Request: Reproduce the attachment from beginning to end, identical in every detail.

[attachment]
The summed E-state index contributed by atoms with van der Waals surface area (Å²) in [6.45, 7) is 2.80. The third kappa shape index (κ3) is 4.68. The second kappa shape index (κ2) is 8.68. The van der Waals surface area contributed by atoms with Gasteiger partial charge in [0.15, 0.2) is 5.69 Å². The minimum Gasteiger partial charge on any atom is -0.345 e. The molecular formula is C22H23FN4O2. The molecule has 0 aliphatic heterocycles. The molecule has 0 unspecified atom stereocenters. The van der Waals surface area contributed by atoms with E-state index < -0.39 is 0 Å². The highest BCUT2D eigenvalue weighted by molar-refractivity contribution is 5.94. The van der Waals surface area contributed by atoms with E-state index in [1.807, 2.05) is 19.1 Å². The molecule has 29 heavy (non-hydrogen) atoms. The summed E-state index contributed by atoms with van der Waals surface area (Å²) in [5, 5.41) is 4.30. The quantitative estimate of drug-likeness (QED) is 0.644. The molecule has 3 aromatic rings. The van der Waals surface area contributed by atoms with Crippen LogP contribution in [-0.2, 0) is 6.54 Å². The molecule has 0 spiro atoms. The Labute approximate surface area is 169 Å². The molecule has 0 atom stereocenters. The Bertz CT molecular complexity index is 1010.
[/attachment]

The summed E-state index contributed by atoms with van der Waals surface area (Å²) in [6.45, 7) is 2.80. The third kappa shape index (κ3) is 4.68. The second kappa shape index (κ2) is 8.68. The van der Waals surface area contributed by atoms with Gasteiger partial charge in [0.15, 0.2) is 5.69 Å². The minimum Gasteiger partial charge on any atom is -0.345 e. The molecular formula is C22H23FN4O2. The molecule has 0 aliphatic heterocycles. The molecule has 0 unspecified atom stereocenters. The van der Waals surface area contributed by atoms with E-state index < -0.39 is 0 Å². The highest BCUT2D eigenvalue weighted by molar-refractivity contribution is 5.94. The van der Waals surface area contributed by atoms with E-state index in [1.807, 2.05) is 19.1 Å². The molecule has 29 heavy (non-hydrogen) atoms. The summed E-state index contributed by atoms with van der Waals surface area (Å²) in [5, 5.41) is 4.30. The quantitative estimate of drug-likeness (QED) is 0.644. The molecule has 3 aromatic rings. The van der Waals surface area contributed by atoms with Crippen LogP contribution in [-0.2, 0) is 6.54 Å². The molecule has 0 spiro atoms. The Labute approximate surface area is 169 Å². The molecule has 0 atom stereocenters. The Bertz CT molecular complexity index is 1010.